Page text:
2. I have a new resource coming out on trial. It may well be useful for a broad spectrum of people, but I know that there are two postgrads who specifically requested it some months ago. Their emails will be included in the general email list that they are a part of, but they also get a personal email from me letting them know about it. Their names went down in my diary some months ago for this purpose. (Question for myself: although I use my personal email address rather than any generic ones to send information out, many emails still go to student 'lists'. If email is still the preferred means of receiving information, the challenge is to become more personalised and targeted.)

I'm sure that we all do this sort of thing but the challenge for me is to consider how much more we can do? And how much more can we afford to do? Conversely, how much more can we afford NOT to do!

Not everyone wants the red carpet treatment - but it's our job to know who doesn't and to treat our users as individuals.

Friday, 3 February 2012

Library Day in the Life Day 5

Checked and approved the final draft of the Literature Timeline Display boards before they get sent for printing. The boards are part of a six month project involving converting the old copier room into a diplsay gallery (great job by EMBS during Christmas vac). Annie Liggins, graphic designer, has designed four display boards with a literature timeline spanning 780-current day, making use of images from the library collections. Rachel Thorpe, alumnus, supplied all the text, some of which came from the Cambridge Authors site that she was involved with when an undergrad here a few years ago. Andy Cosgrove, currently in a final year studying furniture design at De Montfort, has been i/c the cabinet design and production. The display gallery will include a plasma screen with digital signage software enabling a more interactive display environment. Our first display planned for the end of February will be on Dickens.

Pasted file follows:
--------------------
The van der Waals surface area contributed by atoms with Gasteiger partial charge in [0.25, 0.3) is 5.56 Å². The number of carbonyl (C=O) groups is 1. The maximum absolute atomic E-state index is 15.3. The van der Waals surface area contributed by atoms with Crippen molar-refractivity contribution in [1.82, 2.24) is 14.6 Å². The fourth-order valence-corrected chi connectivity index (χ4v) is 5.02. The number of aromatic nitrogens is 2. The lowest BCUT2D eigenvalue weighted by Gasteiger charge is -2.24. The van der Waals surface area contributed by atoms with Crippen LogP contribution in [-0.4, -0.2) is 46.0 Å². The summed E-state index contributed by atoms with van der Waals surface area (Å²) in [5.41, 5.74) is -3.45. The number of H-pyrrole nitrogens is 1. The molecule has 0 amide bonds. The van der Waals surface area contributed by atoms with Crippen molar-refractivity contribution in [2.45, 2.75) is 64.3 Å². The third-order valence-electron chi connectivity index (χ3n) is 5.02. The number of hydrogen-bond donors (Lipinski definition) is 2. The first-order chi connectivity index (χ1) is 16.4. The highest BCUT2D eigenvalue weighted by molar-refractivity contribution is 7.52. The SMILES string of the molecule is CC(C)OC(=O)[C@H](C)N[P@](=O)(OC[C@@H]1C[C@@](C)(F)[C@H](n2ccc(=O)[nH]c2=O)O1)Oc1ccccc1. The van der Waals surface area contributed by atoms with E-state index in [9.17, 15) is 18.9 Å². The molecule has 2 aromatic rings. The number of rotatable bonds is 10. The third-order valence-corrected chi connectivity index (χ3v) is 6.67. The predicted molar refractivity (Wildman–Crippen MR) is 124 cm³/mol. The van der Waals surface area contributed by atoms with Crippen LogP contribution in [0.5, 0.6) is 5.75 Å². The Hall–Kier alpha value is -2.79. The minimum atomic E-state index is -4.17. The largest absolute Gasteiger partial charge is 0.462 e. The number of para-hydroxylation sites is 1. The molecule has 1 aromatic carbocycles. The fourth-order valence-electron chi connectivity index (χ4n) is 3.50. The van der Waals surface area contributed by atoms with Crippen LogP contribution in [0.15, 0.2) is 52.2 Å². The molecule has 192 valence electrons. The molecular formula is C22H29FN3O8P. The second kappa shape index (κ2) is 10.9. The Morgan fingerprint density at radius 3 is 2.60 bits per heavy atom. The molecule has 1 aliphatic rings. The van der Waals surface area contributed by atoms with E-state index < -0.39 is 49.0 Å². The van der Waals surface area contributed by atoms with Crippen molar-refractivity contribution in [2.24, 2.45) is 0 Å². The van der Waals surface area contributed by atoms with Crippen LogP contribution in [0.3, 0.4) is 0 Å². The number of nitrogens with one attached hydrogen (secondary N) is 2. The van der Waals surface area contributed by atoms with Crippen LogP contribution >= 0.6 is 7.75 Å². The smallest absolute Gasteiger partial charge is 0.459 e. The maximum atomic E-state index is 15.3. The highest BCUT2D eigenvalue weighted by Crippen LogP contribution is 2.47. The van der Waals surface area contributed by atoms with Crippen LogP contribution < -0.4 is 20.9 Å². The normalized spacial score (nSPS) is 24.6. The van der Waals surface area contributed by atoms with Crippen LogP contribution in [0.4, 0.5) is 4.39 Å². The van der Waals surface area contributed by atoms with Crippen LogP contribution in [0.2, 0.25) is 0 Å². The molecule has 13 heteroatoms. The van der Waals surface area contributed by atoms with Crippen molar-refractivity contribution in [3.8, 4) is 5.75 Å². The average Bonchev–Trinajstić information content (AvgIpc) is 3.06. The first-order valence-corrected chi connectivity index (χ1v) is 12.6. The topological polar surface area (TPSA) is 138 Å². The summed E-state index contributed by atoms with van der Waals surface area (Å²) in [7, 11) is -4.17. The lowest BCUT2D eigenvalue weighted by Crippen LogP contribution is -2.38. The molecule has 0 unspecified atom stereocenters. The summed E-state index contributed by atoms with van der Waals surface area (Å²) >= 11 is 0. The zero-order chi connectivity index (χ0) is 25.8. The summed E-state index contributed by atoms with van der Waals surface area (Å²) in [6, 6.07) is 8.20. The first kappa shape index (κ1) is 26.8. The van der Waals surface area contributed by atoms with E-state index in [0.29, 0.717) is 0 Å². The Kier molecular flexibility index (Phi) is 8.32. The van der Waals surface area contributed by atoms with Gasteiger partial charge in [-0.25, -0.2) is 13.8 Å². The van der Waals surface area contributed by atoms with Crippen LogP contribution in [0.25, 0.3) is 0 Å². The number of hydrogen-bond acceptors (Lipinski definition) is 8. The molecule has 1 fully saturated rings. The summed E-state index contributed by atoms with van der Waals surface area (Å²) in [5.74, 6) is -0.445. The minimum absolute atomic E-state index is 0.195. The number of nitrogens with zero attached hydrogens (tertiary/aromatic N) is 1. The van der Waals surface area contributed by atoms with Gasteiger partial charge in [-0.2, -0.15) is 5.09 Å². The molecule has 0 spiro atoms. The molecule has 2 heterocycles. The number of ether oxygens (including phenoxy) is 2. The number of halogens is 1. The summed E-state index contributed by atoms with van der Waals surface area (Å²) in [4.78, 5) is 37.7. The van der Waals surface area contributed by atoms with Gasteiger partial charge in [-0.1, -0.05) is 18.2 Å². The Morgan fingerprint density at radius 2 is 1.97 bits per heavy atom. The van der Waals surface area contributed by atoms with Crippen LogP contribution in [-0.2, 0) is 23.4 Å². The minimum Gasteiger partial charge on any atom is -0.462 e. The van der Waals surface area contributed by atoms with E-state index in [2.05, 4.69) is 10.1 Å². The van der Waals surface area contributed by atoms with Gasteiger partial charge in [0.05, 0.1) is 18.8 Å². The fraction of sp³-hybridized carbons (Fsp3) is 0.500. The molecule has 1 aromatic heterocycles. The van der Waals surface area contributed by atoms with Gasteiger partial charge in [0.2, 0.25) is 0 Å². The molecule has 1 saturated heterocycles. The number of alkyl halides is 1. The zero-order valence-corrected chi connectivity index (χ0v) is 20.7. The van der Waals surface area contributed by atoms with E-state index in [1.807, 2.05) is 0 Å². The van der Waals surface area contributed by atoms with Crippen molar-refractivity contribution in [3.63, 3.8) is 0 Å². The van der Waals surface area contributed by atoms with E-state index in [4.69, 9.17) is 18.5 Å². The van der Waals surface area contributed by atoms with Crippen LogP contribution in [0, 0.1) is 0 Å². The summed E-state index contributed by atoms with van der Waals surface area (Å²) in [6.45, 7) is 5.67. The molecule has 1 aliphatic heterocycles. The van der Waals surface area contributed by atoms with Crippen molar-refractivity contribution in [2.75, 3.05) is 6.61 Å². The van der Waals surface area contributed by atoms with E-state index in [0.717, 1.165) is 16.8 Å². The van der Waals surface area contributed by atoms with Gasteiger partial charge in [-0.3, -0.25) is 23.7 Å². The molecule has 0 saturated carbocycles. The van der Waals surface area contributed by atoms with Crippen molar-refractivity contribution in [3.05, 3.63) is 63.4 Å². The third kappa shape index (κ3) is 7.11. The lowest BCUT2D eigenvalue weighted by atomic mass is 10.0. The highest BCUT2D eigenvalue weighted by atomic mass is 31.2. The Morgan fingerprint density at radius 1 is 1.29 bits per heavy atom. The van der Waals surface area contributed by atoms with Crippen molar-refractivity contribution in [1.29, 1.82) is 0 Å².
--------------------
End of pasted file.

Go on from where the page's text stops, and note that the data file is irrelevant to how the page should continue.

Recently piloted a new reader service here - starting the inter library loans service. Many libraries in Cambridge already provide this service, so nothing new there. But it's new for us, so settling into the routine of this with new procedures in place.

Quickly slotting in a set of email requests and responses before first meeting of the day with Directors of Studies of the Faculty.

A lot of interactions with colleagues and staff today via phone, email and in person but especially enjoyed following the Guardian's Higher Education network discussion including a Cambridge colleague Andy Priestner. Looking forward to looking at the digest of comments soon.

This afternoon - ran tea@three for grads. Only a few came along but we had a great discussion about grad writing groups. The graduate research forum rep was there so we talked briefly about the session we're co-running with an academic on Zotero for grads.

I'm done - just a few invoices to approve and the weekend beckons. Only three of the library staff left standing at the end of the week, but we are ably supported by our great invigilator team who have rushed in to save the day (well actually several days!) and filled slots this week when most needed. Thanks to all the Library staff here at the English Faculty. Fabulous lot.

Thursday, 2 February 2012

Library Day in the Life Day 4

Shelving first thing - too many trolleys of books left from last night to leave for long and only two of us in until 10.00 today; more illness amongst staff team.

Paper build-up on desk to deal with but prepping for teaching session needed first.